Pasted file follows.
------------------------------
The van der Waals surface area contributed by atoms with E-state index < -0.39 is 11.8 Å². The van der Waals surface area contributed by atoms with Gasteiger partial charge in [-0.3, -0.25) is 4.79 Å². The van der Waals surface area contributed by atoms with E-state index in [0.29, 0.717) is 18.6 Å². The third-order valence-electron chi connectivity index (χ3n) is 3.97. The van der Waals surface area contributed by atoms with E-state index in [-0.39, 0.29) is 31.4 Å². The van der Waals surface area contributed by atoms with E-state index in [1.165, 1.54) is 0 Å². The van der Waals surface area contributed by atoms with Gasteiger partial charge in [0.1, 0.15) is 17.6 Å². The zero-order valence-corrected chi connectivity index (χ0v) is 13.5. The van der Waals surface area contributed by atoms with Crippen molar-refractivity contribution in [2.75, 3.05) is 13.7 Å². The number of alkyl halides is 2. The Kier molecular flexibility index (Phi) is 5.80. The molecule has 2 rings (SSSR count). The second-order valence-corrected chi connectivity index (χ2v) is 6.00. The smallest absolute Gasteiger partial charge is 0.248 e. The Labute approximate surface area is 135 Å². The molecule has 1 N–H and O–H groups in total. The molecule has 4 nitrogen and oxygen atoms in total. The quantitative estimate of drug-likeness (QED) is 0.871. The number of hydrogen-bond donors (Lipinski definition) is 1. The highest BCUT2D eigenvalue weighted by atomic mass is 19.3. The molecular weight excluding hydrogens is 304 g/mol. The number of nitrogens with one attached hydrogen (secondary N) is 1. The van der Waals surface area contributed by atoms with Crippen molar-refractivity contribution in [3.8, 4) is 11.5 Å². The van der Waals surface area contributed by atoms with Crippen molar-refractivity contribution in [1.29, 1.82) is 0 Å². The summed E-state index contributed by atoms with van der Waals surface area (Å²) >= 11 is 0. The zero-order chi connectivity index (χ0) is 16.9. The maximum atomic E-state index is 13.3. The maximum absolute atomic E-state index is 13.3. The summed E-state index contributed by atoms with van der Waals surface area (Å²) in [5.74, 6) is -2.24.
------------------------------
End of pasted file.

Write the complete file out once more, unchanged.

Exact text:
The van der Waals surface area contributed by atoms with E-state index < -0.39 is 11.8 Å². The van der Waals surface area contributed by atoms with Gasteiger partial charge in [-0.3, -0.25) is 4.79 Å². The van der Waals surface area contributed by atoms with E-state index in [0.29, 0.717) is 18.6 Å². The third-order valence-electron chi connectivity index (χ3n) is 3.97. The van der Waals surface area contributed by atoms with E-state index in [-0.39, 0.29) is 31.4 Å². The van der Waals surface area contributed by atoms with E-state index in [1.165, 1.54) is 0 Å². The van der Waals surface area contributed by atoms with Gasteiger partial charge in [0.1, 0.15) is 17.6 Å². The zero-order valence-corrected chi connectivity index (χ0v) is 13.5. The van der Waals surface area contributed by atoms with Crippen molar-refractivity contribution in [2.75, 3.05) is 13.7 Å². The number of alkyl halides is 2. The Kier molecular flexibility index (Phi) is 5.80. The molecule has 2 rings (SSSR count). The second-order valence-corrected chi connectivity index (χ2v) is 6.00. The smallest absolute Gasteiger partial charge is 0.248 e. The Labute approximate surface area is 135 Å². The molecule has 1 N–H and O–H groups in total. The molecule has 4 nitrogen and oxygen atoms in total. The quantitative estimate of drug-likeness (QED) is 0.871. The number of hydrogen-bond donors (Lipinski definition) is 1. The highest BCUT2D eigenvalue weighted by atomic mass is 19.3. The molecular weight excluding hydrogens is 304 g/mol. The number of nitrogens with one attached hydrogen (secondary N) is 1. The van der Waals surface area contributed by atoms with Crippen molar-refractivity contribution in [3.8, 4) is 11.5 Å². The van der Waals surface area contributed by atoms with Crippen molar-refractivity contribution in [1.29, 1.82) is 0 Å². The summed E-state index contributed by atoms with van der Waals surface area (Å²) >= 11 is 0. The zero-order chi connectivity index (χ0) is 16.9. The maximum atomic E-state index is 13.3. The maximum absolute atomic E-state index is 13.3. The summed E-state index contributed by atoms with van der Waals surface area (Å²) in [5.74, 6) is -2.24.